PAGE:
Originally published on xoJane on 24 October, 2013
Lotus birth is the practice of leaving the umbilical cord uncut after childbirth so that the baby is left attached to his/her placenta until the cord naturally separates at the umbilicus, usually a few days after birth. Wikipedia
Other animals chew the cord off shortly after birth, but as a vegan, this option did not appeal to me.
During my lotus birth, a lovely six-day period of bonding and closeness was established with my baby, and we washed and wrapped the placenta everyday to keep it clean and placed it in a waterproof pouch.
As the placenta did not release until five hours after the birth, this provided for a special bonding period in a close embrace, without separation. During this vital period of bonding between us, I felt strongly that it was important that no one else take the baby away. Having the placenta still attached to the cord helped to ensure this.
Shortly after the birth, the cord dried quickly into the texture of an electric cable. During the nights we slept with the baby on the bed and the placenta was placed next to the bed. Transporting the placenta with baby around the house was made convenient by using a stretchy wrap, which had a pocket in the front to hold the placenta.
After six days of healing and bonding, we woke up one morning to find our baby Ulysses had gripped hold of the cord and detached it by himself, leaving a neat and healthy-looking belly button. For the six days the placenta was still attached, he was very peaceful and slept extremely well. Due to the damp environment where we lived and because we also chose to wrap plastic around the cloth, the placenta did not dry out as well as it should have and did leave a musty smell for the last few days. However, as the cord had already sealed off and we kept the rooms well aired, I didn’t feel this posed any threat to Ulysses.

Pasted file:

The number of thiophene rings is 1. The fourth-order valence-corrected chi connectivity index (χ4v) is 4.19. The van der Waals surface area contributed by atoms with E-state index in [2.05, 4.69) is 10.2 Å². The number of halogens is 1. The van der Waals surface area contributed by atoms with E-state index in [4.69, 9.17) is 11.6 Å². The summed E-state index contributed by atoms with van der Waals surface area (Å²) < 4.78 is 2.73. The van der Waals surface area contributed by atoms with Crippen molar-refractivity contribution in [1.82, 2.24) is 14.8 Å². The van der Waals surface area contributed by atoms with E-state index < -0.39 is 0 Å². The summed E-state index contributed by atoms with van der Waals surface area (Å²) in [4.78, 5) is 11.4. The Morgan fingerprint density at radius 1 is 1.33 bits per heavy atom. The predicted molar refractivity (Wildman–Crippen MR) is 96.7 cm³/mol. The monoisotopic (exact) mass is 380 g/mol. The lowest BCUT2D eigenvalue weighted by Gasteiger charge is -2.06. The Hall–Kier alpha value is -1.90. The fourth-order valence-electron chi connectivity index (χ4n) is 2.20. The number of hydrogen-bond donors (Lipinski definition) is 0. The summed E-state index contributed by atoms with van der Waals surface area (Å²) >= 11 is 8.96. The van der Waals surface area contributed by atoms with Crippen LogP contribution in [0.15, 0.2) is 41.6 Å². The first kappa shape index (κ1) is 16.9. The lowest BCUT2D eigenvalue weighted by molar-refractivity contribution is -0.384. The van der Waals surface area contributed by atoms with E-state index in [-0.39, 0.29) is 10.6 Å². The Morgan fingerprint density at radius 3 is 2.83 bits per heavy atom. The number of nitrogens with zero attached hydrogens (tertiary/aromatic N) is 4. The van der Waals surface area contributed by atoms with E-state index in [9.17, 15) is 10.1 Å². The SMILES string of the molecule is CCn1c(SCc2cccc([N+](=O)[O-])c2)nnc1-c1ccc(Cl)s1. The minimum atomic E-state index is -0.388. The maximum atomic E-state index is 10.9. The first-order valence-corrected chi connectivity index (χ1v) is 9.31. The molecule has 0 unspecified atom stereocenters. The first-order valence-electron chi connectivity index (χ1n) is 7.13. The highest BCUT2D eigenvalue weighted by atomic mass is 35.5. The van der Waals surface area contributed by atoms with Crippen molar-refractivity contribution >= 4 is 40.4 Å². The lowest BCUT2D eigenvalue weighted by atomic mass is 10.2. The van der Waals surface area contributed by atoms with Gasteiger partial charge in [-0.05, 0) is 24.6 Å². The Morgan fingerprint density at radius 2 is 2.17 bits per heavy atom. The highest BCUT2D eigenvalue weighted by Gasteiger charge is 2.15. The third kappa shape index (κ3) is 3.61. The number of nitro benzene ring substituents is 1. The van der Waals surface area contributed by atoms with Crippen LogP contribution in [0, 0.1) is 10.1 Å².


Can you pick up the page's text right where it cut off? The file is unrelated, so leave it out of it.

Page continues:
Despite the minor inconvenience of learning to maneuver around the cord for six days and dealing with the cleaning of the placenta, I feel the potential benefits of lotus birthing far outweigh any cons.
In fact, I will definitely be having a lotus birth for my next child.
In cultures where they maintain the placenta after cutting the cord, a tradition exists for the placenta to be buried to the right side of the front door for a male and the left side for a female. My husband and I lived in a block of flats at the time so did not have this option and decided we much preferred the idea of returning the placenta back to the land through the sea rather than burying it. As we love to travel, the sea is a symbol of adventure and freedom, a life I hope Ulysses has the opportunity to experience someday.
This is why I chose lotus birth -- and child-led parenting, and why I would recommend it to anyone who asked.
Growing up as a conventionally parented child, I often felt a sense of powerlessness that in turn created a dependency on others and lack of self-confidence. Natural birth and child-led parenting provides ways you can show the most precious person in your life that you respect, trust and honor their innate wisdom.